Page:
View Full Version : [ubuntu] Resolution and X troubleshooting

July 21st, 2009, 06:11 AM
Hi, I seem to have a resolution problem, I'm stuck in 1024*768, and can't get X to read the other modes. This happened after upgrading from 8.04LTS to 9.04 the other day. I had a similar problem around Christmas - but I can't really remember how I resolved that aside from very dumb luck.

I have a GeForce 4 MX video card and a 22.1' widescreen Westeringhouse LCD monitor. Currently set to 1400x900 via Nvidia X Server Settings (which don't stick). System information for monitor says that it's at 1440x900@60Hz.

Windows uses a 1600x900 resolution.

When I try saving the Nvidia X Server settings xorg.conf - it crashes X usually, saying no screens are found.

Here's a copy of the xorg.conf that Nvidia set up.

It also seems that my WM isn't acting right - going within a few inches of the bottom of screen - opening up menu's makes them "launch up" like they hit a border. Here's a screenshot of that.


I'm going to reset X and give ya'll a log file of X11 crashing with the Screens found, none have a usable configuration error. I had to monkey around to get X to start so I could write this. I think I ran the sudo dpkg-reconfigure xserver-xorg command to get it to start the GDM - but again, the resolution wasn't set up properly.

If you don't know how to solve it, but do know how to probe for correct VREFRESH and HSYNC settings - that would be great, I have a feeling that's my problem. (I have googled to no avail)

I've also tried looking up the native resolution online to no avail, WestingHouse Digital sucks at keeping information online for their monitors. And I can't find the box - though I can check the garage sometime tomorrow (Though I doubt I'll find it)

This is about problems encountered after upgrading to 9.04 - if it would be better placed somewhere else - perhaps in Gnome or some other sub-forum, please move it there, or tell me and I'll eventually repost it. (Don't delete, I really, really, don't want to type this all up again)

July 21st, 2009, 05:51 PM
This is the xorg.0.log that was produced when I first turned on the system a few moments ago.


It's like it's not reading my modepath and just figuring it out what it wants through something else.

July 21st, 2009, 06:34 PM
Tracking similar bugs on launchpad have told me to include the following:

Output from lspci -vn

Output from sudo xresprobe nvidia:

id: L2220HW
res: 1920x1080 1680x1680 1600x1200 1440x1440 1280x1024 1024x768 800x600 720x400 640x480
freq: 31-82 56-76

Output from sudo vbetool vbefp panelsize:

Panel id read failed

Output from sudo ddcprobe:

And, output from cat /var/lib/acpi-support/*-*:
System Manufacturer
Product Name

July 22nd, 2009, 09:43 AM
Ops, seems like this is a won't fix:

Thanks to anyone who took the time to read this, I'll just have to screw around with the nv drivers or something. Or just turn this into a really big router with Vyatta.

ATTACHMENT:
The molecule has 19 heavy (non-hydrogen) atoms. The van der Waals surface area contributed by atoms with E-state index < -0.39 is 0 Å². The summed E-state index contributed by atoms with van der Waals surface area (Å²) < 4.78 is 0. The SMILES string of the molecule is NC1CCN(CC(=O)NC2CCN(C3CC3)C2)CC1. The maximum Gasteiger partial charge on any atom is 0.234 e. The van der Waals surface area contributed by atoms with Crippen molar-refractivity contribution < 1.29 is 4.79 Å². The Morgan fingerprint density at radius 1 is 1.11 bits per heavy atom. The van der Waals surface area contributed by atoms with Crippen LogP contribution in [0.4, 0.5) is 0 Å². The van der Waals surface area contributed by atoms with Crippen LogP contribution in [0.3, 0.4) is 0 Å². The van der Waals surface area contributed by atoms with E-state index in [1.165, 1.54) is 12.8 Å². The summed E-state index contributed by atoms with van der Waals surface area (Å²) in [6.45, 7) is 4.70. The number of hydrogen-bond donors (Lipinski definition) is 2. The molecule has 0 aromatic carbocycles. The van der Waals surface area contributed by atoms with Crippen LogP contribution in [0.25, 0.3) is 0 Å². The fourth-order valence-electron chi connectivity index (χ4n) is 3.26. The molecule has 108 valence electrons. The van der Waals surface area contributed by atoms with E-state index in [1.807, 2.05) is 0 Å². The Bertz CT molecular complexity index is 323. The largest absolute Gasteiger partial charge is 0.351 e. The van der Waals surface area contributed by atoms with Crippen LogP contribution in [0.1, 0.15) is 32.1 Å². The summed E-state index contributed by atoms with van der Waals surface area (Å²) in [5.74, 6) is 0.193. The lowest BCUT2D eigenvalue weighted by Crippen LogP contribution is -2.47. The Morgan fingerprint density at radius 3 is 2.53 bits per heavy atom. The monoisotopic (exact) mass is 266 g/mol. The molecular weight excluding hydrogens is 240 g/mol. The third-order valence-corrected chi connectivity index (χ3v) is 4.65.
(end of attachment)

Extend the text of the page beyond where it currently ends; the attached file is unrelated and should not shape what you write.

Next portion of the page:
If anyone wishes to close this, that's cool, I have a few old tricks I can still use probably to get it to work later.

July 22nd, 2009, 09:16 PM

First I would try the hardware driver utility drivers, and give configurating them once more another try:

Purge all previously installed drivers.
Menu: System>Administration>Hardware Drivers
Enable your drivers
Reboot when requested
Menu: System>Preferences>Screen Resolution
Select desired resolution from drop down list and apply changes.
If desired resolution is not present continue on with this bulleted list of instruction.
sudo /etc/init.d/gdm stop
sudo nvidia-xconfig
Is screen resolution correct? If yes stop here, if no continue on.
Menu: Applications>Accessories>Terminal
sudo apt-get install nvidia-settings
gksu nvidia-settings
Click on "X Server Display Configuration" in the left menu.
Choose your resolution, apply and save changes.
Possible log out/log in or reboot required for changes to take effect.

If that doesn't work, I would try purging the synaptic nvidia drivers and then installing the latest driver from the nvidia website for that card; nvidia claims the latest driver has fixes for the newer kernels, its probably where I would start, but it requires more maintanence on your part any time there is a kernel update you have to reinstall the driver when doing it this way.

Print these instructions.
sudo /etc/init.d/gdm stop
cp /etc/X11/xorg.conf ~/xorg.conf.bak
sudo rm /etc/X11/xorg.conf
cd /path/to/nvidia/driver.bin
chmod a+x ./driver_name.bin
sudo apt-get install build-essential
sudo ./driver_name.bin
Answer to the affirmative for all questions, ignore errors unless it terminates the install process.

I think that is a legacy card, I'm not certain though; nvidia-settings may or may not be available to your driver set, if it is, its a great tool.
Here is another Driver install guide for the newer cards; but, may be worth looking at to see if anyone has had your same issue. http://ubuntuforums.org/showthread.php?t=990978&highlight=nvidia

Good Luck

July 22nd, 2009, 11:04 PM
Believe it or not, I'm pretty sure I did all that; though, I'm not sure if I "purged" the previous before doing it. I'll give it a shot later though. Thanks for the help!

>I did the Restricted Install/Uninstall

>Tried nvidia-settings

>Installed from online, did the kernel thing.

Know where I can get 8.04LTS again?

July 22nd, 2009, 11:43 PM
You can get 8.04LTS here: http://www.ubuntu.com/getubuntu/download

And personally I think that is the best option, particularly when running legacy hardware. I had some 9.04 issues myself, and some 8.10 issues too. I only use the tweenleases when it fixes something on a more modern piece of hardware; currently laptops i use 8.10, and netbooks i use 9.04. Desktops and Legacy I stick with 8.04 /shrug, thats the system that keeps me working/playing/wasting time on the interwebs, instead of installing, configuring, etc...


July 23rd, 2009, 02:08 AM
Good deal, thanks.